Topic 2 Theory and Practice in Church Government
Topic 3 Roles of Elders and Deacons
Topic 4 Issues and Challenges
Course Requirements: 

Due dates and extensions
Submit assignments on or before the due date. Students must complete the course by the last official day of instruction as set forth in the academic calendar.

Reading assignments
Reading assignments are integrated into the lesson pages at the course website.

Writing assignments
Any writing assignments in this course should follow the MLA style as set forth in Writing Research Papers: A Complete Guide by Lester & Lester. Please cite your sources and use quotation marks where needed. The Files feature on an Assignment Submission page lets you submit your work so your instructor can have it handy for download, review, and grading.

Study tips
Distance learning emphasizes self-motivation. The instructor functions as a facilitator with the student as the driving force in mastering course content. Students are encouraged not to put off completing their readings and assignments. While there are many different learning styles, the following strategy should serve the needs of most students.

  • Look over assigned readings.
  • Read the assigned readings,making notes before viewing the assigned lecture.
  • Define terms in the lesson as needed. The exams will specifically test basic terminology. Students should develop their biblical and theology vocabulary as they proceed lesson by lesson.
  • As students view lectures,they should complete their notes.
  • Complete the answers for the lesson writing assignment.
  • Participate in the lesson discussion.
  • Each week students should review notes, geographical terms and locations, and the words they defined.
  • If a student has a question, ask. Questions should arise in the teaching-learning process. By bringing questions to our attention, students not only acquire assistance but they also maintain the interaction necessary in higher education. To submit a question just click on the instructor’s name on the “Course Info” page and send your question by email through the Populi system.

Quizzes and examinations
There are nine (9) quizzes in this course. Each will consist of 20 or less questions and be closed book.

There are three online exams in this course of no more than 100 objective questions each.  The first exam is open book and open notes to give you a sense of a test in this discipline.  Exams 2-3 are closed book and closed-notes. Exam 3 is a proctored exam to be taken online. A proctored exam is one that is overseen by an impartial individual (called a proctor) who monitors or supervises a student while he or she is taking an exam. The proctor ensures the security and integrity of the exam process for all involved.

Grading
A course grade will be determined based on the number of points a student has earned over the semester as follows:

Icebreaker Assignment (30 points)
Exams (three, each worth 200 points, for a total of 600 points; all three exams are online; the first exam is open book and open notes. The other two are closed book and closed-notes. Only Exams 3 is a proctored exam.)
Quizzes (nine, each worth 20 points, for a total of 180 points)
Discussions (nine, each worth 10 points for a total of 90 points)
“What I Learned” Essay (70 points)
Course Evaluation (30 points)

TOTAL 1000 points

You may earn up to 135 extra credit points in this course in nine assignments each worth 15 points. This optional work can raise your grade significantly.

Grades are in the traditional American style of an A, B, C, D, or F. In distance learning, we believe that the measure of mastery of course subject matter is completion of 80% of the objectives for a course. That means that we want students to earn at least 800 points in this course. If they do not do so then they have not achieved the level of the mastery we would like them to have.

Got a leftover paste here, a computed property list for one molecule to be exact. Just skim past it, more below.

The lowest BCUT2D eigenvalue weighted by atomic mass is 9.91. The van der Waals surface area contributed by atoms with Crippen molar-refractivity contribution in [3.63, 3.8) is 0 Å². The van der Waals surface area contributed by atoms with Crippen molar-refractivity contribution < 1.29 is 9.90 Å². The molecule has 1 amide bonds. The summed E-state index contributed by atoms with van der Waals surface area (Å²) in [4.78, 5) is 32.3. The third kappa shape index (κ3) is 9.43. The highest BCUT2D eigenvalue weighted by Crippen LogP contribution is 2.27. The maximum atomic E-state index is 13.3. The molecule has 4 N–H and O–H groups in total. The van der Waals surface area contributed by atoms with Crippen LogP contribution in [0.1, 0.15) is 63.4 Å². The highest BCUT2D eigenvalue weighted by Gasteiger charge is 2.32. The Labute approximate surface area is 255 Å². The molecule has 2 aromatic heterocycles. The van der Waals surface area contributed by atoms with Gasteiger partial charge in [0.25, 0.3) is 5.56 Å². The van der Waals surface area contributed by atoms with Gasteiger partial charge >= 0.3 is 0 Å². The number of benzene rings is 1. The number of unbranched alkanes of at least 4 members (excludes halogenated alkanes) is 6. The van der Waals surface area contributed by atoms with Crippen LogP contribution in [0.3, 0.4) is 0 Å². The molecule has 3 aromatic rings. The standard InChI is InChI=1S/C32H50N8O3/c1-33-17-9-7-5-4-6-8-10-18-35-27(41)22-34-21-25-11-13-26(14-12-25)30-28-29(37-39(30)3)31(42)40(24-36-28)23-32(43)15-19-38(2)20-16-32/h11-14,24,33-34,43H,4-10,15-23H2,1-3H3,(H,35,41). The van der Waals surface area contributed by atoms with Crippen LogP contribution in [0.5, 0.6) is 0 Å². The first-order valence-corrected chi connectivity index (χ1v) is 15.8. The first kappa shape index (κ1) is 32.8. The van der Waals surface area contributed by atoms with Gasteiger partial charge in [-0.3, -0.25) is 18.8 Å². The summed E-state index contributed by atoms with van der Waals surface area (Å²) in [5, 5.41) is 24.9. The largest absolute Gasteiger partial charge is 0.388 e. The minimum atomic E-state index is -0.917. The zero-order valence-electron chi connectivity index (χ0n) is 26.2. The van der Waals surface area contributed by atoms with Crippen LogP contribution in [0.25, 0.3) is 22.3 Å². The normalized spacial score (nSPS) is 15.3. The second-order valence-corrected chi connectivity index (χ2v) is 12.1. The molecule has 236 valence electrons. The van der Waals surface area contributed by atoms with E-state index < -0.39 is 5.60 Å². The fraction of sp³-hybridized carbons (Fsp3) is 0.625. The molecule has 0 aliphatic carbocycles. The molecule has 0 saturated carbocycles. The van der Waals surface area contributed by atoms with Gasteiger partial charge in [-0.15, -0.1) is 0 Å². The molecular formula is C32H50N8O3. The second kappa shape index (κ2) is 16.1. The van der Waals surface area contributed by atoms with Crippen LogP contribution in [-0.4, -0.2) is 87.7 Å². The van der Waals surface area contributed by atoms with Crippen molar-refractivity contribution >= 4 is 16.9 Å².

Grades, assigned by points, are as follows:

A - 900-1000points
B - 800-899 points
C - 700-799 points
D - 600-699 points
F - Below 600 points

Students With Disabilities
The Americans with Disabilities Act (ADA) is a federal anti-discrimination statute that provides comprehensive civil rights protection for persons with disabilities. Among other things, this legislation requires that all students with disabilities have a learning environment that provides for reasonable accommodation of their disabilities. Students having a disability requiring an accommodation should inform the instructor by email (on the “Course Info” page click on the instructor’s name and then select “Send Email”).

Technology Access
This course requires web access and the student has to have an established e-mail account. The Adobe Acrobat Reader is necessary to view documents that are PDF files. One can download the reader free at http://www.adobe.com/products/acrobat/readstep2.html.

Course Evaluation
Student input is welcome for improving this course. Making suggestions by e-mail is helpful. Our goal in this course is to facilitate the successful achievement of all instructional objectives by all students. At the end of the course students have the opportunity of assessing the course. We want to make e-learning courses as effective as we can. We may also ask some other questions concerning a student’s experience in distance learning to help us improve our program. We appreciate students letting us know how we can improve our products and services for them and other distance learners.

Withdrawing From or Dropping This Course
It is the responsibility of a student to drop a course if he or she cannot meet the requirements of the course. Any student who stops attending a course without officially withdrawing from it risks receiving a punitive grade for that course. Withdrawal requests may be conveyed in any manner to the course professor, Registrar, or Vice President of Academic Affairs. This action is sufficient for ensuring any refund owed you. Please note the following: If a student drops a course on or before the “Last day to withdraw from a course without a grade penalty” as published in the University Academic Calendar, even if his or her work is not of a passing grade, then a “W” is recorded. If a course is dropped after that date, but before the last 21 calendar days of the semester, then the instructor determines the grade. The faculty member will at this time record a grade of “W” if passing (not computed in GPA) or “WF” if failing (computed in GPA). Students who drop a course, yet remain in one or more other courses during the last 18 calendar days of the semester, will receive a grade of “WF.” Students who completely withdraw from the University at any time during the semester may be given a grade of “W” on all courses. If students do not initiate the withdrawal process, the instructor is required to initiate the administrative process and to record a grade of “W” or “WF” for the course depending on the date the faculty member drops the student from the course. Students who register for a course as an audit, but then withdraw will be assigned a grade of “W” for the course.